b)    Research involving human remains, cadavers, tissues, cells, proteins, biological fluids, embryos or foetuses shall also be reviewed by the REB.

c)    Research about a living individual involved in the public arena, or about an artist, based exclusively on publicly available information, documents, records, works, performances, archival materials or third-party interviews, is not required to undergo ethical review.  Such research only requires ethical review if the subject is approached directly for interviews or for access to private papers, and then only to ensure that such approaches are conducted according to professional protocols and to Article 2.3 of this Policy.  (Article 2.3: REB review is normally required for research involving naturalistic observation.  However, research involving observation of participants in, for example, political rallies, demonstrations or public meetings should not require REB review since it can be expected that the participants are seeking visibility).

d)    Quality assurance studies, performance reviews or testing within normal educational requirements should not be subjects to REB review.

Definitions

  • Human Data - information about an individual collected through or used in the research project such that the individual would be defined as a human participant.
  • Human participants or participants - those individuals whose data, or responses to interventions, stimuli or questions by the researcher, are relevant to answering the research question.
  • REB – Research Ethics Board
  • Research - an undertaking intended to extend knowledge through a disciplined inquiry or systematic investigation (TCPS, Art 2.1).

Policy

Research Ethics

Consistent with the Tri-Council Policy Statement, the University of Regina has mandated the REB to approve, reject, propose modifications to, or terminate any proposed or ongoing research involving human subjects which is conducted within, or by members of the institution, using the considerations set forth in the Tri-Council Policy as the minimum standard.  Such decisions will be based on ethical considerations.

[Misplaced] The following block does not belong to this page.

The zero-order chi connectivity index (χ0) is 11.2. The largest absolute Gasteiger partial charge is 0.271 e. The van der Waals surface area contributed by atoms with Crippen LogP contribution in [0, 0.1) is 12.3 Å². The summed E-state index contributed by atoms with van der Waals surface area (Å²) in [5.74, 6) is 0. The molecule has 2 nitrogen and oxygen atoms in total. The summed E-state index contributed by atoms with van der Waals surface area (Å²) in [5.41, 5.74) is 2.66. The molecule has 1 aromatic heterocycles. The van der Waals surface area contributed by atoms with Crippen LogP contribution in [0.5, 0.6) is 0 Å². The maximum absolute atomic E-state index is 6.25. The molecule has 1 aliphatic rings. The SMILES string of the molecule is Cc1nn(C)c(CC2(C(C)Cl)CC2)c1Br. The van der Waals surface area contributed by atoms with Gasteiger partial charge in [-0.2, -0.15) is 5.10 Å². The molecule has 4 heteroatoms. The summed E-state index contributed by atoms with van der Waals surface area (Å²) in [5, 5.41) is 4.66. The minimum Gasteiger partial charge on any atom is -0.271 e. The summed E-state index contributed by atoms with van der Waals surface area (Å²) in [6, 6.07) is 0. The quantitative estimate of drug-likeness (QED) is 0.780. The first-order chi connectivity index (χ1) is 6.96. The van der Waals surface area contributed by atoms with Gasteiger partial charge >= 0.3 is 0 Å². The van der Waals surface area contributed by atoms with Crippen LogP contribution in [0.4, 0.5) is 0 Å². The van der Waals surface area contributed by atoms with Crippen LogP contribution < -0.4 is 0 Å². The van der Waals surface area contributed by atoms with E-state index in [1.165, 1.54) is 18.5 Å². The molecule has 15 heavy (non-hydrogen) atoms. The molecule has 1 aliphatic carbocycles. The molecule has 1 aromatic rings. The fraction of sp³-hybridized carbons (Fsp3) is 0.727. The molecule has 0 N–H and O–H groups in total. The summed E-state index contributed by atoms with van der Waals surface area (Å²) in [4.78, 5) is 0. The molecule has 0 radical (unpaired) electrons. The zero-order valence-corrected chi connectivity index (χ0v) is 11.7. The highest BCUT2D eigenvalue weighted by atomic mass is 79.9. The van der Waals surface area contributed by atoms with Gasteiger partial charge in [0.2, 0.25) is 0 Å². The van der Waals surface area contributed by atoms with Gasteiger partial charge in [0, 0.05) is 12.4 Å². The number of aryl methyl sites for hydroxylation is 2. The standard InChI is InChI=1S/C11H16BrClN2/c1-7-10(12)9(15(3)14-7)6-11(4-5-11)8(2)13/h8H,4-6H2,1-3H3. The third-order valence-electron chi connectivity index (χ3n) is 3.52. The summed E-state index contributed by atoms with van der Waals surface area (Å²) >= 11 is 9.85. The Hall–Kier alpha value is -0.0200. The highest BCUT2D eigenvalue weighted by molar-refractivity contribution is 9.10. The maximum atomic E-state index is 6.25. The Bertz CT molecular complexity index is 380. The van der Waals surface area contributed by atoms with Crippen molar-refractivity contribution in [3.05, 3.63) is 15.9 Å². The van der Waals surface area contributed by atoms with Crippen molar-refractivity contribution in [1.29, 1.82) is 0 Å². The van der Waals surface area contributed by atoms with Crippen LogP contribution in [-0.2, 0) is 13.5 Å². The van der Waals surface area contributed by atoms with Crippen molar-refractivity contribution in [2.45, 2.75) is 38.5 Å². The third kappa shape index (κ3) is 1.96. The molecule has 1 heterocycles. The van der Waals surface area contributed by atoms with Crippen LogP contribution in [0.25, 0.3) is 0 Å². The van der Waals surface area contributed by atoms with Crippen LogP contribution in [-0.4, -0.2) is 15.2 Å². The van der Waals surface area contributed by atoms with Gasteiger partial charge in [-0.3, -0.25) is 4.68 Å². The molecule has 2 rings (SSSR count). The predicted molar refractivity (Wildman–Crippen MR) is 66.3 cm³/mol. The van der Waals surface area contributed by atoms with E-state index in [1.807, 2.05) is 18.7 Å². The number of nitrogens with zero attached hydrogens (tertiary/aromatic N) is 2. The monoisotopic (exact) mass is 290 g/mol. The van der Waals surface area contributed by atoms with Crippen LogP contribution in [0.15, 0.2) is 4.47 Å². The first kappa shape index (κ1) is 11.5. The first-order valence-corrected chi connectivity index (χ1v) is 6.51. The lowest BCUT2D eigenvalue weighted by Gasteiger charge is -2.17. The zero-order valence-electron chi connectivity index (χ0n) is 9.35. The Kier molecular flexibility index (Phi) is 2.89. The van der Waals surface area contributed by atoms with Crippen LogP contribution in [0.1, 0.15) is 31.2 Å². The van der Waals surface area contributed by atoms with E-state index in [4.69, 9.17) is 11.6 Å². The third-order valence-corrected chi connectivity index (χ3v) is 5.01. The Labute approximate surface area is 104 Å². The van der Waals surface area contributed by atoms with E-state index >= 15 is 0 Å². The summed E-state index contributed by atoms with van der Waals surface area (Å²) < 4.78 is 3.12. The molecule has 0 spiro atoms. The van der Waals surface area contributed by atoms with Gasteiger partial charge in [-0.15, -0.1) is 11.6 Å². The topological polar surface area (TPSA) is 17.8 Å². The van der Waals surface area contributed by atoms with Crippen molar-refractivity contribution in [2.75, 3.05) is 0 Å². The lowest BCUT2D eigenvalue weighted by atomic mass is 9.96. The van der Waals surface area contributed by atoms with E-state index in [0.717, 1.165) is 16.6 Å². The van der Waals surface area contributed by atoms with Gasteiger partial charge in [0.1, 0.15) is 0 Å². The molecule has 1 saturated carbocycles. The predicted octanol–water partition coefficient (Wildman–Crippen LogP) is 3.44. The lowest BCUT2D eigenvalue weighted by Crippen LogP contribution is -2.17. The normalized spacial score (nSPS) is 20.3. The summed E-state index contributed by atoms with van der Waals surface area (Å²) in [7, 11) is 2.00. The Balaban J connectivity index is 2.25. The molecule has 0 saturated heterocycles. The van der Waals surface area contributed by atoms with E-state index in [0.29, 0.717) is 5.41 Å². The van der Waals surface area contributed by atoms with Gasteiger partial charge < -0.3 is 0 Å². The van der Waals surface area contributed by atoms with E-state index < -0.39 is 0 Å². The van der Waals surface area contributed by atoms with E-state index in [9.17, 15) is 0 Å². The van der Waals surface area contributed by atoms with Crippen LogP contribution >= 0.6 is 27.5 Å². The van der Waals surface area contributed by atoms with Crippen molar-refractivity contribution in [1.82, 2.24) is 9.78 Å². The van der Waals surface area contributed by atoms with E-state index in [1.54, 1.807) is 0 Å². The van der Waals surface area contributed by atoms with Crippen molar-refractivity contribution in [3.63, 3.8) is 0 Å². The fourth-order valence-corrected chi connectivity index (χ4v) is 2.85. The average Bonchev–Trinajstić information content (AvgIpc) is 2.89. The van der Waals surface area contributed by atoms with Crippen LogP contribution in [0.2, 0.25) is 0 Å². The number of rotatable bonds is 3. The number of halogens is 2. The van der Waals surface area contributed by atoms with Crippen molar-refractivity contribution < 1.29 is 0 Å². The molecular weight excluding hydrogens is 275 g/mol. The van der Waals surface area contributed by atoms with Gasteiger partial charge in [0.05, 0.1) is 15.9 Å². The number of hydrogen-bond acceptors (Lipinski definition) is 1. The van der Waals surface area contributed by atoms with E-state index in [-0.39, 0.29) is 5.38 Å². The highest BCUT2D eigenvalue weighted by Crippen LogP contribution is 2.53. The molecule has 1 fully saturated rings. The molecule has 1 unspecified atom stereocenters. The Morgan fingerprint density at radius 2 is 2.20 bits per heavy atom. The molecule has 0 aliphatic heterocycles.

The REB shall be constituted according to the current TCPS. In making its decisions, the REB will follow the specific guidelines laid out in Articles 2 through 13. Where issues raised in individual REB applications are not addressed specifically in the guidelines, the REB shall use the three core principles (Respect for Persons, Concern for Welfare and Justice) of the TCPS2 to assess the ethical considerations of the proposal.

The University of Regina has one REB.  In the case of research undertaken by undergraduate students within a course, the REB has delegated this review to approved departmental or faculty level ethics review committees.  Copies of all approved protocols must be forwarded to the REB. It is the responsibility of departments to ensure that the highest ethical standards are met. The REB shall maintain the right of monitoring such research.  Undergraduate research that involves more than minimum risk to participants cannot be delegated for departmental review and requires REB approval.

The REB will take a proportionate approach to the review of proposals as outlined in Article 2.9. Research that is above minimal risk will be reviewed by the full REB. Research that is minimal risk will receive a delegated review as outlined in the REB terms of reference.

Research that poses minimal risk shall not normally require peer review for scholarly merit. For research that is above minimal risk, additional review shall not be required where there is an existing peer-review assessment (e.g., if the research was funded through a peer-review process). In cases where peer review is required, the Office for Research, Innovation and Partnership will co-ordinate a scholarly review of the research on behalf of the Research Ethics Board.

Initial approval is granted for one year, and can be renewed annually for a total of five years. In addition, the REB must review all substantive changes from approved research that affect participants at any stage of the process including, but not limited to, changes to the consent form, changes to the tasks or interventions involved in the research, or changes to measures to protect privacy and confidentiality. Any substantive change to the research should not be implemented without documented approval by the REB, except when necessary to eliminate an immediate risk to the participants.